Making culture accessible
From the sunny island of Cyprus to snowy Latvia, five participants began their journey towards the Erasmus+ training program of audio description and subtitles. Even though we undoubtedly live in modern society, there is still a big gap between people living with and without disabilities, as access to culture is mainly depending on having clear vision and hearing well. The lack of solutions to access and participate in both social and cultural life is a problem in Europe today. Awareness needs to be raised as we can’t continue excluding people due to disabilities.
Trainers and trainees
The training course began on a crisp Monday morning in the Dirty Deal Teatro Theater, with over 30 eager participants wanting to be part of a more inclusive society. Classes were held by Ugo, a charismatic university professor with years of experience working with deaf and blind people, and Martha – the subtitle expert. With calm and thorough descriptions, Martha led the class through subtitle software’s that could be considered a bit tricky, but the class had nothing to fear. With her clear explanations and step-by-step guide, everyone managed to get the hang of subtitling real quick.
After being introduced to the Dirty Deal Teatro Theater and having our classes taking place there, we were all intrigued by the beautiful interior of the place. Luckily for us, a guided tour of the museum was organized for us one afternoon. One of the museum’s employees led us through the history of Riga’s theatre, presented by incredible costumes and set designs. We were led through the three-story museum building filled with decorations and art, giving us foreigners a taste of the theatre culture in Latvia. Besides showing us the interior, we were also introduced to the snowy outdoors of the city. From the bright pink Holy Trinity Church to the best pizza in town (it’s called Street Pizza, please visit if you ever find yourself in Riga), to the farmers market, concluding the route with a balsam tasting. The outdoor tour gave us a great foundation for trying to pass as locals in just one week.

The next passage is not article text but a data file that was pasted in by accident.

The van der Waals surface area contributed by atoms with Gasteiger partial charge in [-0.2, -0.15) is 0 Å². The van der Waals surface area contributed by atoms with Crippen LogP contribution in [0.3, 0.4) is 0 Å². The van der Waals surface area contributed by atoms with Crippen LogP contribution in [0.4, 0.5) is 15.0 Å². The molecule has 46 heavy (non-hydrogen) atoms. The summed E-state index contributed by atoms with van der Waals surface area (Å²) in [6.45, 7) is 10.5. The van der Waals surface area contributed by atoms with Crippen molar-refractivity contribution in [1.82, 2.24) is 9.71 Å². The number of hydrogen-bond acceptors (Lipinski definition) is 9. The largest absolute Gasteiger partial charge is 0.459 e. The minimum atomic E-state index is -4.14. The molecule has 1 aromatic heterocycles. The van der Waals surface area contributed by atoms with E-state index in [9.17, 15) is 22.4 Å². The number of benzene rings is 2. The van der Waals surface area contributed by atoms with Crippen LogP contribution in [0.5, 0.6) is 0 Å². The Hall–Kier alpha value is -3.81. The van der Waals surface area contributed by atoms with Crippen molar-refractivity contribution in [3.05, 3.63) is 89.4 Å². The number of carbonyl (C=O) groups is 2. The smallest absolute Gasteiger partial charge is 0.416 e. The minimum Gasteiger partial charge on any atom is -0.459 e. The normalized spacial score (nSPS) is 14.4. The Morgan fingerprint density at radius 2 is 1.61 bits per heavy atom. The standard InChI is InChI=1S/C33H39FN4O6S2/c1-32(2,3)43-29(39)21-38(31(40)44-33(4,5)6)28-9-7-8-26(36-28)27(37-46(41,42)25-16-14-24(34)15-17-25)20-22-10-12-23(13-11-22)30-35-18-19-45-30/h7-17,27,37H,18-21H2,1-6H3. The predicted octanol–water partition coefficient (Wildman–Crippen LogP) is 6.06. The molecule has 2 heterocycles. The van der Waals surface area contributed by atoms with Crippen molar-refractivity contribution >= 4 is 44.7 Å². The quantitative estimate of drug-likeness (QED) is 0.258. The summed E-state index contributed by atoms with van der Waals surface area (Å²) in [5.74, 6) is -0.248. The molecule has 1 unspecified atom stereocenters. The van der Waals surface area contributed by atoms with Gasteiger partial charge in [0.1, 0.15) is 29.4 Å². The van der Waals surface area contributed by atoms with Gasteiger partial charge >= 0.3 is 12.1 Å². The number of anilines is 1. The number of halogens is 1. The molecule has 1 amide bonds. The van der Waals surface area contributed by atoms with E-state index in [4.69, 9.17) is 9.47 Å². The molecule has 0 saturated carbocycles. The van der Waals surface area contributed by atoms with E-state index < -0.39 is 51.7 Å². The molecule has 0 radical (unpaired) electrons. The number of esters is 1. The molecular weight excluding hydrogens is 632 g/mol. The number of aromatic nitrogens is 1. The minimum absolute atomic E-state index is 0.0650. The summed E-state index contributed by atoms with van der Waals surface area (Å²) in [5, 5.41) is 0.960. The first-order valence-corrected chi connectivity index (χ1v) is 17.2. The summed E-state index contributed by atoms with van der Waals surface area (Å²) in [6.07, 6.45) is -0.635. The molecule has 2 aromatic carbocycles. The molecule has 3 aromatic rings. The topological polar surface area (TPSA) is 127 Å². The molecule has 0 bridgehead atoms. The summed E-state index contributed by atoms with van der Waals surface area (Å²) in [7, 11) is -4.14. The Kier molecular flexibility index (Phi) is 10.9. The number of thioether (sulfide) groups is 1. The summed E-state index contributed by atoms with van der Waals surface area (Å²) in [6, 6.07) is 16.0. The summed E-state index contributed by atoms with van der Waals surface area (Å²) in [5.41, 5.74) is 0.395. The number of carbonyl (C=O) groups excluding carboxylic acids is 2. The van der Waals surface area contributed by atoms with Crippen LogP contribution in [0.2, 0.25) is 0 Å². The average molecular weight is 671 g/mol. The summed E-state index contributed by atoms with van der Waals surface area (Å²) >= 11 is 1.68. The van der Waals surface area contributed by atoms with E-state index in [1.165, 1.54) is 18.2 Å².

I sat down with DOREA’s volunteers Sophie and Victoria, to talk about their experience of the training course. They were both satisfied with the content of the classes, applying that they learned a lot of new useful things.
“The trainers were passionate about the topic and managed to keep us engaged and stir our curiosity and motivation to learn more” Victoria told me.
While Victoria had previous experience of the topic from her studies and research, Sophie started on a blank page, going into the course without previous knowledge. But Sophie didn’t experience that as an obstacle, as she explained to me that all you needed to attend this training was the willingness to learn and a passion for the topic.
“I learned to use software that could help me produce subtitles and that there are so many creative ways of opening up culture and particularly films to people with different disabilities” Sophie continued.
“I can’t imagine posting on social media, writing an article, or creating a website without having in mind everything that I learned in the workshops” Victoria enthusiastically explained, making her point clear that she is very much aware of the lack of access in our society.
The training course is a part of the Erasmus+ KA2 project “Audio description and subtitles against exclusion”. The upcoming training will be held in May in Romania, Bucharest, focusing on creating a more inclusive environment in live theatre performances.
Author: Maja Levinsson